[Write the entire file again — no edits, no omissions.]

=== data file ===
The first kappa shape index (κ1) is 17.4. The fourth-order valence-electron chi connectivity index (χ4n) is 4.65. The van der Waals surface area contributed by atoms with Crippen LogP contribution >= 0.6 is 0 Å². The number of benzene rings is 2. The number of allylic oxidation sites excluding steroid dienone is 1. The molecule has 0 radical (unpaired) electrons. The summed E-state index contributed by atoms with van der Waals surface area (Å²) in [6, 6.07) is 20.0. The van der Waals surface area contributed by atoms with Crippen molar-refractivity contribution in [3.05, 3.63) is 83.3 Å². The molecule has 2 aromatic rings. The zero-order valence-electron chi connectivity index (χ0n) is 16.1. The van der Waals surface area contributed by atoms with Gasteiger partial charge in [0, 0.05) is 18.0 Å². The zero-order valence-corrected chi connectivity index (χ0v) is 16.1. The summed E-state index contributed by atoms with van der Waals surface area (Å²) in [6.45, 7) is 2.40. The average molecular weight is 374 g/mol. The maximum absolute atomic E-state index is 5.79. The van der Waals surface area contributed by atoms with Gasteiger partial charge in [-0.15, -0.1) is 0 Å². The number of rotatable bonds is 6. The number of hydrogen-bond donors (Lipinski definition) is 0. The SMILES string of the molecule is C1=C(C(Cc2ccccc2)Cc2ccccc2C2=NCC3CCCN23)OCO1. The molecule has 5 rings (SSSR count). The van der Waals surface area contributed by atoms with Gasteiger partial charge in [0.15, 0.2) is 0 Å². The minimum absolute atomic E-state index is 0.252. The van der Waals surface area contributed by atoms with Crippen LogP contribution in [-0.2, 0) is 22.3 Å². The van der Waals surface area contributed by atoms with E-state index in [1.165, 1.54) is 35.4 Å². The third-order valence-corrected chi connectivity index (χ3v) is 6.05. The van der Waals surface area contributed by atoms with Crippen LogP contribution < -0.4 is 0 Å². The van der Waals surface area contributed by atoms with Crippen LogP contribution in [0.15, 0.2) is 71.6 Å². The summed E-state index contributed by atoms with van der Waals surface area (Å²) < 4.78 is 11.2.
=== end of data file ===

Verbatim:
The first kappa shape index (κ1) is 17.4. The fourth-order valence-electron chi connectivity index (χ4n) is 4.65. The van der Waals surface area contributed by atoms with Crippen LogP contribution >= 0.6 is 0 Å². The number of benzene rings is 2. The number of allylic oxidation sites excluding steroid dienone is 1. The molecule has 0 radical (unpaired) electrons. The summed E-state index contributed by atoms with van der Waals surface area (Å²) in [6, 6.07) is 20.0. The van der Waals surface area contributed by atoms with Crippen molar-refractivity contribution in [3.05, 3.63) is 83.3 Å². The molecule has 2 aromatic rings. The zero-order valence-electron chi connectivity index (χ0n) is 16.1. The van der Waals surface area contributed by atoms with Gasteiger partial charge in [0, 0.05) is 18.0 Å². The zero-order valence-corrected chi connectivity index (χ0v) is 16.1. The summed E-state index contributed by atoms with van der Waals surface area (Å²) in [6.45, 7) is 2.40. The average molecular weight is 374 g/mol. The maximum absolute atomic E-state index is 5.79. The van der Waals surface area contributed by atoms with Gasteiger partial charge in [-0.15, -0.1) is 0 Å². The number of rotatable bonds is 6. The number of hydrogen-bond donors (Lipinski definition) is 0. The SMILES string of the molecule is C1=C(C(Cc2ccccc2)Cc2ccccc2C2=NCC3CCCN23)OCO1. The molecule has 5 rings (SSSR count). The van der Waals surface area contributed by atoms with Gasteiger partial charge in [0.15, 0.2) is 0 Å². The minimum absolute atomic E-state index is 0.252. The van der Waals surface area contributed by atoms with Crippen LogP contribution in [-0.2, 0) is 22.3 Å². The van der Waals surface area contributed by atoms with E-state index in [1.165, 1.54) is 35.4 Å². The third-order valence-corrected chi connectivity index (χ3v) is 6.05. The van der Waals surface area contributed by atoms with Crippen LogP contribution < -0.4 is 0 Å². The van der Waals surface area contributed by atoms with Crippen LogP contribution in [0.15, 0.2) is 71.6 Å². The summed E-state index contributed by atoms with van der Waals surface area (Å²) < 4.78 is 11.2.